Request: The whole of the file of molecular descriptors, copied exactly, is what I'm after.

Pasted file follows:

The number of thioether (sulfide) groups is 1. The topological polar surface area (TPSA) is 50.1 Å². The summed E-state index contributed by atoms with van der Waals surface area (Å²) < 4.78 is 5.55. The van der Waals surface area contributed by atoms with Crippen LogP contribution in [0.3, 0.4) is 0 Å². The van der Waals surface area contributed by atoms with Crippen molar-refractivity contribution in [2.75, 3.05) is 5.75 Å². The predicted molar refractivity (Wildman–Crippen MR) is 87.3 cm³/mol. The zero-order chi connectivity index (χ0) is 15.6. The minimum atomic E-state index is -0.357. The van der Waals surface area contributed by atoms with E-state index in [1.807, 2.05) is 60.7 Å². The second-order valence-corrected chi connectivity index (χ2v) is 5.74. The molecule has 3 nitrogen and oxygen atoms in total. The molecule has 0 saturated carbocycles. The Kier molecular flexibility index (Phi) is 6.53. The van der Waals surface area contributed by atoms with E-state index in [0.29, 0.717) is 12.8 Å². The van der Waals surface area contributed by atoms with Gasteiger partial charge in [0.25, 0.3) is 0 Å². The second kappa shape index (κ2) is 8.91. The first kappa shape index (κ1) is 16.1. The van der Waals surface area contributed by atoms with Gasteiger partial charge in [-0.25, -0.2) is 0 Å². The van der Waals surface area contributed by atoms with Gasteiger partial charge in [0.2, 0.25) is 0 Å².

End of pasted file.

The number of thioether (sulfide) groups is 1. The topological polar surface area (TPSA) is 50.1 Å². The summed E-state index contributed by atoms with van der Waals surface area (Å²) < 4.78 is 5.55. The van der Waals surface area contributed by atoms with Crippen LogP contribution in [0.3, 0.4) is 0 Å². The van der Waals surface area contributed by atoms with Crippen molar-refractivity contribution in [2.75, 3.05) is 5.75 Å². The predicted molar refractivity (Wildman–Crippen MR) is 87.3 cm³/mol. The zero-order chi connectivity index (χ0) is 15.6. The minimum atomic E-state index is -0.357. The van der Waals surface area contributed by atoms with E-state index in [1.807, 2.05) is 60.7 Å². The second-order valence-corrected chi connectivity index (χ2v) is 5.74. The molecule has 3 nitrogen and oxygen atoms in total. The molecule has 0 saturated carbocycles. The Kier molecular flexibility index (Phi) is 6.53. The van der Waals surface area contributed by atoms with E-state index in [0.29, 0.717) is 12.8 Å². The van der Waals surface area contributed by atoms with Gasteiger partial charge in [0.25, 0.3) is 0 Å². The second kappa shape index (κ2) is 8.91. The first kappa shape index (κ1) is 16.1. The van der Waals surface area contributed by atoms with Gasteiger partial charge in [-0.25, -0.2) is 0 Å². The van der Waals surface area contributed by atoms with Gasteiger partial charge in [0.2, 0.25) is 0 Å².